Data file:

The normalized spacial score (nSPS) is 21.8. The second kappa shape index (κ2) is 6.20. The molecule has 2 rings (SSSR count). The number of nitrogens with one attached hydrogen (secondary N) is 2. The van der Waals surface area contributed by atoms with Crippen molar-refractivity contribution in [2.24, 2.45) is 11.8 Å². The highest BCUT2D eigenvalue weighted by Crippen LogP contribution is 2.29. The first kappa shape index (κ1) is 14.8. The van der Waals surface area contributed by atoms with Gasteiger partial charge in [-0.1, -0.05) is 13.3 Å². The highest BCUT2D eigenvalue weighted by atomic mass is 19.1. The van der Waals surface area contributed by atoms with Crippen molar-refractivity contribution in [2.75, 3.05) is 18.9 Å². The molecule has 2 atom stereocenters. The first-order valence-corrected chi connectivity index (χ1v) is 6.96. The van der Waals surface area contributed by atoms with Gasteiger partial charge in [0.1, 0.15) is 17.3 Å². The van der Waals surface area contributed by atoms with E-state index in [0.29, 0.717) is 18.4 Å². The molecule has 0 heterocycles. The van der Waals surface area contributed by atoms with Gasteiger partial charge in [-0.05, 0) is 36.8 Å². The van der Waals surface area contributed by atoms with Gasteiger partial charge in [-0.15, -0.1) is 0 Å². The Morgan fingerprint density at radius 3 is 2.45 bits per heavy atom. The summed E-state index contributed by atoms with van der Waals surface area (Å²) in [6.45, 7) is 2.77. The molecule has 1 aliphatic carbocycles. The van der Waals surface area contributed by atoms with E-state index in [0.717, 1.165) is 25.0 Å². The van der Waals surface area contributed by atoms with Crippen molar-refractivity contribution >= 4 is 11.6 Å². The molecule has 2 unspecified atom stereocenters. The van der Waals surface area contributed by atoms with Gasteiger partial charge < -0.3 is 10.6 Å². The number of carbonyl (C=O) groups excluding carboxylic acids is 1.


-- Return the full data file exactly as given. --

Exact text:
The normalized spacial score (nSPS) is 21.8. The second kappa shape index (κ2) is 6.20. The molecule has 2 rings (SSSR count). The number of nitrogens with one attached hydrogen (secondary N) is 2. The van der Waals surface area contributed by atoms with Crippen molar-refractivity contribution in [2.24, 2.45) is 11.8 Å². The highest BCUT2D eigenvalue weighted by Crippen LogP contribution is 2.29. The first kappa shape index (κ1) is 14.8. The van der Waals surface area contributed by atoms with Gasteiger partial charge in [-0.1, -0.05) is 13.3 Å². The highest BCUT2D eigenvalue weighted by atomic mass is 19.1. The van der Waals surface area contributed by atoms with Crippen molar-refractivity contribution in [2.75, 3.05) is 18.9 Å². The molecule has 2 atom stereocenters. The first-order valence-corrected chi connectivity index (χ1v) is 6.96. The van der Waals surface area contributed by atoms with Gasteiger partial charge in [0.1, 0.15) is 17.3 Å². The van der Waals surface area contributed by atoms with E-state index in [0.29, 0.717) is 18.4 Å². The molecule has 0 heterocycles. The van der Waals surface area contributed by atoms with Gasteiger partial charge in [-0.05, 0) is 36.8 Å². The van der Waals surface area contributed by atoms with Gasteiger partial charge in [-0.15, -0.1) is 0 Å². The Morgan fingerprint density at radius 3 is 2.45 bits per heavy atom. The summed E-state index contributed by atoms with van der Waals surface area (Å²) in [6.45, 7) is 2.77. The molecule has 1 aliphatic carbocycles. The van der Waals surface area contributed by atoms with E-state index in [0.717, 1.165) is 25.0 Å². The van der Waals surface area contributed by atoms with Crippen molar-refractivity contribution >= 4 is 11.6 Å². The molecule has 2 unspecified atom stereocenters. The van der Waals surface area contributed by atoms with Gasteiger partial charge < -0.3 is 10.6 Å². The number of carbonyl (C=O) groups excluding carboxylic acids is 1.